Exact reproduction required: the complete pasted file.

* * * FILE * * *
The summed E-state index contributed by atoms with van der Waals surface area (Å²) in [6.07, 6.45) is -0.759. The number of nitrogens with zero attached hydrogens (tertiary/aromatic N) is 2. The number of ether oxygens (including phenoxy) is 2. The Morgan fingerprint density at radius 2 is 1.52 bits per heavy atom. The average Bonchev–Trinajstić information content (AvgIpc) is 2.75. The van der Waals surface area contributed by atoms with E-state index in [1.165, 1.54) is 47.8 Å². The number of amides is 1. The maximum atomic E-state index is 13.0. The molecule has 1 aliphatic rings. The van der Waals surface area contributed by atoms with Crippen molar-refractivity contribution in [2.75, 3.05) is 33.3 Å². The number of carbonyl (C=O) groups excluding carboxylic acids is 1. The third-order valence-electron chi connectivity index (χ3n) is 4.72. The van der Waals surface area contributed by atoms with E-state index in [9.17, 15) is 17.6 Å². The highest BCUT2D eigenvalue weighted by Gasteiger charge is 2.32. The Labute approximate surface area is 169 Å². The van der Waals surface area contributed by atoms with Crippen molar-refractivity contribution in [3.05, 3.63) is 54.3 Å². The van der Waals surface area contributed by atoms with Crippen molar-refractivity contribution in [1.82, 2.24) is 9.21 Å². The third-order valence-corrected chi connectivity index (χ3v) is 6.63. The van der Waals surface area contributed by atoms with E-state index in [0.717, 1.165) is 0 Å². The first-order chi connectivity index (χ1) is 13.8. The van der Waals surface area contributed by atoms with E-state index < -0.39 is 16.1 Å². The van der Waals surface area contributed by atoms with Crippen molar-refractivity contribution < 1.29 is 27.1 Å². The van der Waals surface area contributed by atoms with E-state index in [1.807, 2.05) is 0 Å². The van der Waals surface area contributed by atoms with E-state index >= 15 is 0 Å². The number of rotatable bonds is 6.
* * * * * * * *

The summed E-state index contributed by atoms with van der Waals surface area (Å²) in [6.07, 6.45) is -0.759. The number of nitrogens with zero attached hydrogens (tertiary/aromatic N) is 2. The number of ether oxygens (including phenoxy) is 2. The Morgan fingerprint density at radius 2 is 1.52 bits per heavy atom. The average Bonchev–Trinajstić information content (AvgIpc) is 2.75. The van der Waals surface area contributed by atoms with E-state index in [1.165, 1.54) is 47.8 Å². The number of amides is 1. The maximum atomic E-state index is 13.0. The molecule has 1 aliphatic rings. The van der Waals surface area contributed by atoms with Crippen molar-refractivity contribution in [2.75, 3.05) is 33.3 Å². The number of carbonyl (C=O) groups excluding carboxylic acids is 1. The third-order valence-electron chi connectivity index (χ3n) is 4.72. The van der Waals surface area contributed by atoms with E-state index in [9.17, 15) is 17.6 Å². The highest BCUT2D eigenvalue weighted by Gasteiger charge is 2.32. The Labute approximate surface area is 169 Å². The van der Waals surface area contributed by atoms with Crippen molar-refractivity contribution in [3.05, 3.63) is 54.3 Å². The van der Waals surface area contributed by atoms with Crippen molar-refractivity contribution in [1.82, 2.24) is 9.21 Å². The third-order valence-corrected chi connectivity index (χ3v) is 6.63. The van der Waals surface area contributed by atoms with E-state index in [0.717, 1.165) is 0 Å². The first-order chi connectivity index (χ1) is 13.8. The van der Waals surface area contributed by atoms with E-state index < -0.39 is 16.1 Å². The van der Waals surface area contributed by atoms with Crippen molar-refractivity contribution < 1.29 is 27.1 Å². The van der Waals surface area contributed by atoms with E-state index in [1.807, 2.05) is 0 Å². The van der Waals surface area contributed by atoms with E-state index >= 15 is 0 Å². The number of rotatable bonds is 6.